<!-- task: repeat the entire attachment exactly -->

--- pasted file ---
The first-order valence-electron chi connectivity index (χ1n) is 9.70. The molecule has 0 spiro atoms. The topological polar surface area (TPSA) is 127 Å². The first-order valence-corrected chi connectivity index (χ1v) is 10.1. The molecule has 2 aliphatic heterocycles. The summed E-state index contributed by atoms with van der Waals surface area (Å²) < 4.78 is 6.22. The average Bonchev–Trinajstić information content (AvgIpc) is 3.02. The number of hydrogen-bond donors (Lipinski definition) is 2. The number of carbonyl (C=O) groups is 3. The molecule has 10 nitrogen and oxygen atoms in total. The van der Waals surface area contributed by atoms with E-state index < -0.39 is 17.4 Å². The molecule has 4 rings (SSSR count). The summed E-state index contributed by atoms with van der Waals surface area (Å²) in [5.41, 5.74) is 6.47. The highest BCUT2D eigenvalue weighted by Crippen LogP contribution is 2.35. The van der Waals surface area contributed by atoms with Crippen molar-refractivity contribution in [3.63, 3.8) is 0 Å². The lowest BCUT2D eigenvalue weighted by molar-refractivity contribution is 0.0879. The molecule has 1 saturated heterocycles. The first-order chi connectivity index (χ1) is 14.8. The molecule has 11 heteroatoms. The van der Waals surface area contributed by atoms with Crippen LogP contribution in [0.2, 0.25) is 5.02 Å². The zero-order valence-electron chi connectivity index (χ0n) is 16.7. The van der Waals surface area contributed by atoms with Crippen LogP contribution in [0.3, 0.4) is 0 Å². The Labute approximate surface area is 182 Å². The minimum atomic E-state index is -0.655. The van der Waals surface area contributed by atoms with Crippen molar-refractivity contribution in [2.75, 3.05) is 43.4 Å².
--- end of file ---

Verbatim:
The first-order valence-electron chi connectivity index (χ1n) is 9.70. The molecule has 0 spiro atoms. The topological polar surface area (TPSA) is 127 Å². The first-order valence-corrected chi connectivity index (χ1v) is 10.1. The molecule has 2 aliphatic heterocycles. The summed E-state index contributed by atoms with van der Waals surface area (Å²) < 4.78 is 6.22. The average Bonchev–Trinajstić information content (AvgIpc) is 3.02. The number of hydrogen-bond donors (Lipinski definition) is 2. The number of carbonyl (C=O) groups is 3. The molecule has 10 nitrogen and oxygen atoms in total. The van der Waals surface area contributed by atoms with E-state index < -0.39 is 17.4 Å². The molecule has 4 rings (SSSR count). The summed E-state index contributed by atoms with van der Waals surface area (Å²) in [5.41, 5.74) is 6.47. The highest BCUT2D eigenvalue weighted by Crippen LogP contribution is 2.35. The van der Waals surface area contributed by atoms with Crippen molar-refractivity contribution in [3.63, 3.8) is 0 Å². The lowest BCUT2D eigenvalue weighted by molar-refractivity contribution is 0.0879. The molecule has 1 saturated heterocycles. The first-order chi connectivity index (χ1) is 14.8. The molecule has 11 heteroatoms. The van der Waals surface area contributed by atoms with Crippen LogP contribution in [0.2, 0.25) is 5.02 Å². The zero-order valence-electron chi connectivity index (χ0n) is 16.7. The van der Waals surface area contributed by atoms with Crippen LogP contribution in [0.3, 0.4) is 0 Å². The Labute approximate surface area is 182 Å². The minimum atomic E-state index is -0.655. The van der Waals surface area contributed by atoms with Crippen molar-refractivity contribution in [2.75, 3.05) is 43.4 Å².